The climb to the observation deck on the dome is possible all year round.
    Opening times:
    March to October: Mon - Sat 10 - 6pm, Sun 12:30-6pm
    November to February: Mon - Sat 10-4pm, Sun 12:30-4pm
    Cost in 2013 10 euros per person

    The Frauenkirche can be visited from Monday to Friday from 10 a.m. - 12 noon and from 1 p.m. - 6 p.m.. Visiting is also possible at the weekends.
    Sometimes the times are different because of marriages, christenings, services and concerts taking place.
    Guided tours are offered and mostly are free - Donations are welcomed.

    A MUST VISIT IN DRESDEN

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    Excavations in Neumarkt

    by Kathrin_E Written Jun 25, 2013

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    Excavations behind Kulturpalast, 2013

    The baroque quarter around Neumarkt is rebuilt step by step. However, before any construction works start, the archeologists take their chance to explore what's hidden underneath. The foundations and cellars of the real baroque houses are brought to light and investigated in a hurry before the shovels and cranes appear. The scenery changes as the works proceed. Currently (June 2013) a block behind Kulturpalast is open and visible through some gaps in the fence.

    For a laugh: Find Dresden on Google Earth, enlarge the Neumarkt area and switch to satellite image, and leave the "labels" on. All the new hotels around Neumarkt are marked. The picture shown underneath is a few years old, though, so you get to see a field of ruins labelled as "Aparthotel xy..."

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    The Frauenkirche

    by EasyMalc Updated May 31, 2013

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    If there’s one building that symbolises Dresden it would have to be the Frauenkirche.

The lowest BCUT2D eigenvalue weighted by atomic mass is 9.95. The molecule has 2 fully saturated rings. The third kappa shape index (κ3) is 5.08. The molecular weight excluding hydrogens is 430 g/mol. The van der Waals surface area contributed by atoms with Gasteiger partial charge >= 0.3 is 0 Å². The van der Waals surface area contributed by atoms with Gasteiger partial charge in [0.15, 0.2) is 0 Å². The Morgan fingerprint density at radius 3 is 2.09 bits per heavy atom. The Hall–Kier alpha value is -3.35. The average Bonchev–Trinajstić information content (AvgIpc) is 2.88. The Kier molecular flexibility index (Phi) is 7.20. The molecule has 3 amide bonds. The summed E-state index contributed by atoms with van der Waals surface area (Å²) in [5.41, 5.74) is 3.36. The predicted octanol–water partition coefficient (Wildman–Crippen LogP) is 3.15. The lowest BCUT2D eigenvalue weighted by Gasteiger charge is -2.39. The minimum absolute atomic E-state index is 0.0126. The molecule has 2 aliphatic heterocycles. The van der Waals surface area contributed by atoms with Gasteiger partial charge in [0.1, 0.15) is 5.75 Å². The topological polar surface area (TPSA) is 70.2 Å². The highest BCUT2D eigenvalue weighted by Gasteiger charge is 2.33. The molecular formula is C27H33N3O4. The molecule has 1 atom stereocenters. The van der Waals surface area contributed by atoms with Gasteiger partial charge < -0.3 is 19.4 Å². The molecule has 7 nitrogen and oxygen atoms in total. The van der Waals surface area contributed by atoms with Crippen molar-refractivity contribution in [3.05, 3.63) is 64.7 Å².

Reconstructed out of the rubble of the 1945 bombing raids it has come to represent, more than any other building, the resurgence of the city and today stands proud once again in the revamped Neumarkt.
    Although there was a church dedicated to ‘Our Dear Lady’ in the Neumarkt back in the 11th cent it eventually outlived its purpose and a new one was conceived in the 18th cent.
    Commissioned by the council and designed by George Bahr, work was started in 1726 and completed in 1743. Augustus the Strong gave it his financial support but neither he nor George Bahr saw it completed.
    Reminiscent of the domes of St. Peter’s in Rome and Florence Cathedral and topped with a stone bell, the protestant church came to symbolise Dresden.
    The 1945 air raids however, left it in ruins and for quite sometime it was left as it was - and became a different symbol - this time, of war.
    There was a will though to bring it back to life and a plan was put together to make it happen. In 1994 work started on salvaging what could be used and by 2005 the project was completed. 3,634 sandstone blocks were used out of the original 8,390 recovered and are recognizable by their black colouring. €110m in donations were included in the total cost of €180m to re-build.
    The original cross that adorned the top of the stone bell was found amongst the ruins and the one that has replaced it was given by Gt. Britain as a gesture of peace. It was made by the London artist Alan Smith, son of one of the RAF pilots who flew on the Dresden raids. The original is now inside the church.
    The interior of the church has a very light and airy feel to it but as photography isn’t allowed I’m not able to include any interior pictures. The altar is particularly impressive and has been re-constructed from 2,000 pieces of rubble.